As the Wall Street Journal recently reported, “Despite the political furor surrounding them, gun shows have little to no effect on murders or suicides in the places where they occur, a new study finds — at least in the weeks immediate following the shows. And the finding holds whether or not the gun shows conduct background checks.”
That study, “The Short-term and Localized Effect of Gun Shows: Evidence From California and Texas,” co-authored by Mark Duggan, Randi Hjalmarsson and Brian A. Jacob, was slated for publication in The Review of Economics and Statistics.
“Researchers looked at data involving 3,400 gun shows in California and Texas, from 1994 to 2004,” the Journal noted. “Those states were chosen not only for their size — they account for nearly 20% of all gun deaths in the United States — but also because they take opposite approaches to regulating gun shows: California demands background checks and a 10-day waiting period while Texas is essentially regulation-free.”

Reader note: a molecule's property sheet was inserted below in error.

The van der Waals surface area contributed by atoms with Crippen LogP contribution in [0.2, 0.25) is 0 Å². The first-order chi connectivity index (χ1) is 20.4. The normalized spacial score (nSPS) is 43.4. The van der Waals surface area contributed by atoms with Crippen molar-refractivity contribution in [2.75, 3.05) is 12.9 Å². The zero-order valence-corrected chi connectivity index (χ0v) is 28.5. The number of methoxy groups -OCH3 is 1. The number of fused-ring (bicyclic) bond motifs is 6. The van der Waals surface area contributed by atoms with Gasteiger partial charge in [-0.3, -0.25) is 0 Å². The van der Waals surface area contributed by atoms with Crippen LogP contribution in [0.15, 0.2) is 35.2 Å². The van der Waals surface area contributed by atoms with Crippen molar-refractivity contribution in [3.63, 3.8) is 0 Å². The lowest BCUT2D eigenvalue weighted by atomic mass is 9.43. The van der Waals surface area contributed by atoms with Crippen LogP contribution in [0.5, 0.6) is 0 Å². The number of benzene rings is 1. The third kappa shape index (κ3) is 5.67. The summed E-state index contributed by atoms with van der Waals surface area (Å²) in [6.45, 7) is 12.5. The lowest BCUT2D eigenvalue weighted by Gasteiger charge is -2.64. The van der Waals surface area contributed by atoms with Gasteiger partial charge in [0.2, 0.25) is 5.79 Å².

“Researchers compared rates of gun-related and non-gun-related murders and suicides in the four weeks preceding a gun show to the rates in the four subsequent weeks. ZIP codes were the geographical unit examined, but the authors also ran checks 5 miles, 10 miles, and 25 miles from those ZIP codes. They found no spike in gun-related deaths in either state.”
Source: WSJ 4/27/11
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About the Author: Brian McCombie is a freelance writer from central Wisconsin specializing in firearms and outdoor sports. His byline appears regularly in Gun Digest and other national magazines.
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